Work needs to accelerate on delivery reform, on payment reform, on changing the tort system (which, to their credit, the commission co-chairs recommend) to reduce defensive medicine costs, on attacking the chronic diseases that account for 75 cents of every health dollar we spend. 

But deficit reduction and quality healthcare should not be treated as an either-or choice.  The commission’s work is an essential exercise in numbers, but we can’t forget the real patients and consumers who would be affected.

NPR Looks At the Nation’s Primary Care Challenge

August 27, 2010
4:28 pm

Our country’s shortage of primary care physicians is going to be felt more acutely in the years to come, as a result of both health reform – which will bring millions more newly-insured Americans into the system  — and the aging of the baby boom generation and the increased utilization of health services that goes with it.

National Public Radio’s Julie Rovner, who I’ve known and respected for years for her skill at digging deeply into complex health policy stories, has launched a three-part series on NPR regarding the primary care challenge and possible solutions for the problem.  In the first segment, she went to Maine to interview a primary care doctor who has developed a successful, satisfying practice.  This physician, however, is 63 years old and is concerned about who will fill her shoes when she retires.

The story is well worth a listen.  You can find it here.

More Warning Calls about Physician Shortages

July 21, 2010
5:23 pm

Yesterday, the Arkansas surgeon general told a state legislative committee that the state’s physician shortage would be worsening once health reform is implemented.  Dr. Joe Thompson testified that 80 to 90 percent of Arkansas’ 500,000 uninsured residents will become newly insured, most of them through an expansion of the Medicaid program.  He emphasized that the state already has severe doctor shortages in its rural areas.

At the same time, Physicians News Digest is quoting a report by the New Jersey Council of Teaching Hospitals which projects that New Jersey will have a shortage of approximately 2,800 physicians (and as many as 3,250) by the year 2020.  In New Jersey, health reform will add roughly 1.3 million patients to the newly-insured rolls.  The Council projects severe shortages in primary care as well as neurosurgery and pediatric subspecialties.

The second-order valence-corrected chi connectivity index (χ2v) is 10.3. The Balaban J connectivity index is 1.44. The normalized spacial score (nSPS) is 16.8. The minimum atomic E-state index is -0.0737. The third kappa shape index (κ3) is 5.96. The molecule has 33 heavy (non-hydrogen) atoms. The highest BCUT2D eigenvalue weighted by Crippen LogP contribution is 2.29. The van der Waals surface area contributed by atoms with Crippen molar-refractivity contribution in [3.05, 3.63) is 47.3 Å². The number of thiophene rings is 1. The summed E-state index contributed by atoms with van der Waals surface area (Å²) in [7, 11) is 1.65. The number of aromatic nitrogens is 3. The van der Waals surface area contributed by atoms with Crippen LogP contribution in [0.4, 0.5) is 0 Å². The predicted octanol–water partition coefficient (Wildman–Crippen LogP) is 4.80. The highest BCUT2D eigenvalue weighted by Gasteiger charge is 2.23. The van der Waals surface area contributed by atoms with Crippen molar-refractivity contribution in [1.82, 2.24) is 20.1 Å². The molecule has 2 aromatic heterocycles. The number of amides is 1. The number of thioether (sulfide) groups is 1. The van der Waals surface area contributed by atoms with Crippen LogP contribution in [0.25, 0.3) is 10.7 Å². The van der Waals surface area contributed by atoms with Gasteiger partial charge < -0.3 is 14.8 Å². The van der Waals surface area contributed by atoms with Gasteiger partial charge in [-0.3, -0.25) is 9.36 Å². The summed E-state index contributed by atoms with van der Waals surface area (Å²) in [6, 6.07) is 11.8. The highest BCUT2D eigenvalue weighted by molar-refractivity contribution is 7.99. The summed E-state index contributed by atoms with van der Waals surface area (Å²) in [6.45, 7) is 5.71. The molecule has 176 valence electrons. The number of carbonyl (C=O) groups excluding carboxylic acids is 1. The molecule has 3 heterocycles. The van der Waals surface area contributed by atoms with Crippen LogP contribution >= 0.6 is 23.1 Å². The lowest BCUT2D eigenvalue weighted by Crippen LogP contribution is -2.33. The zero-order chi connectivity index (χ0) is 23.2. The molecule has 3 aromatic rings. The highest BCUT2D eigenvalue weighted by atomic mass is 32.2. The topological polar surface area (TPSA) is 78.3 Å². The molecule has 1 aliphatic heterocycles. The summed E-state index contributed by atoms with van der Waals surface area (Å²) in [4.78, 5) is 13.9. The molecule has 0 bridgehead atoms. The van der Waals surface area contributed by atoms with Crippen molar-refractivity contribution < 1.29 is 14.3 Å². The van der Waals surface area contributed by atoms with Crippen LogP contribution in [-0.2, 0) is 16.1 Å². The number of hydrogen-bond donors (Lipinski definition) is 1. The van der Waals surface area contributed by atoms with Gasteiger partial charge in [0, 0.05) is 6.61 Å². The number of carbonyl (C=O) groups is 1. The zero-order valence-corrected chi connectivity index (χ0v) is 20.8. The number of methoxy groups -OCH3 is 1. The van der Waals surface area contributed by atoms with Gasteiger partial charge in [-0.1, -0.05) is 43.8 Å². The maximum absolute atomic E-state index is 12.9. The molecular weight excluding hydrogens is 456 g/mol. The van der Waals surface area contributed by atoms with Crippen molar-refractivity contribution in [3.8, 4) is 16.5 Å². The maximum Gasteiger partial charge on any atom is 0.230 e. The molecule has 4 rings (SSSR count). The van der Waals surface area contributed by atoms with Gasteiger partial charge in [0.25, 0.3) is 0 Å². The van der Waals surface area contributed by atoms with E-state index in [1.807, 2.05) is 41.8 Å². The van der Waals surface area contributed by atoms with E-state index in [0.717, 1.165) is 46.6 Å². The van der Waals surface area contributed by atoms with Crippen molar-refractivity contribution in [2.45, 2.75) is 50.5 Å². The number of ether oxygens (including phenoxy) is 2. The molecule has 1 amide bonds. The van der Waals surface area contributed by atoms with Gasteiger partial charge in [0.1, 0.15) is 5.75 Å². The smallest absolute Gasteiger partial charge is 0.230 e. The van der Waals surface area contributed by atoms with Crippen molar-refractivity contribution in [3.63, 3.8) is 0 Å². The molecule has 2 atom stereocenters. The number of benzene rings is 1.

We’re going to be hearing more warnings like these, most likely from every state.  There’s no debating that addressing the uninsured problem in America is a good and necessary thing.  But, we can’t be complacent in believing that expanded coverage necessarily leads to expanded access.  It’s quite clear that our rapid increase in covered individuals is going to outpace the supply of physicians, nurses and other healthcare professionals able to provide care.  As policymakers revisit health reform, which it inevitably will, addressing these shortages has to be an urgent priority.

The Need for Better Self-Policing

July 15, 2010
3:32 pm

Two news stories this week raise serious concerns about the effectiveness of systems intended to act upon physicians and nurses who don’t meet adequate standards for providing patient care.

•       A Massachusetts General Hospital survey of more than 3,000 physicians across multiple specialties found that one of every three doctors rejected the idea that they should report colleagues who are incompetent or impaired by substance abuse or mental health problems.  The survey found that 17 percent of doctors had encountered a physician who was either incompetent or impaired, but only two-thirds of those doctors turned in their colleague.

•       In today’s USA Today, it was reported that nurses who have committed acts of misconduct in some states can easily get jobs in other states that are part of a multi-state compact aimed at getting nurses into regions that need them the most.  The news article cited a nurse in Wisconsin who was fired for stealing narcotics, but still maintained a clean record in the eyes of the multi-state compact and was able to easily get another nursing job in North Carolina.

I don’t want to oversimplify these issues.  Certainly, it is difficult for physicians, in order to maintain open lines of communication and collaboration, to “snitch” on a colleague who has an addiction problem or who may even be suffering early signs of dementia.  And, for nurses, the idea of multi-state cooperation is a good one because innovative steps need to be taken to address the nursing shortages that exist in so many parts of the country.

In the end, though, the patient has to come first, and patients can’t be put at risk by any lessening of standards when it comes to the quality of physicians and nurses.  There is a need here for associations representing both professions to be proactive in ensuring that all members in their ranks meet the highest standards.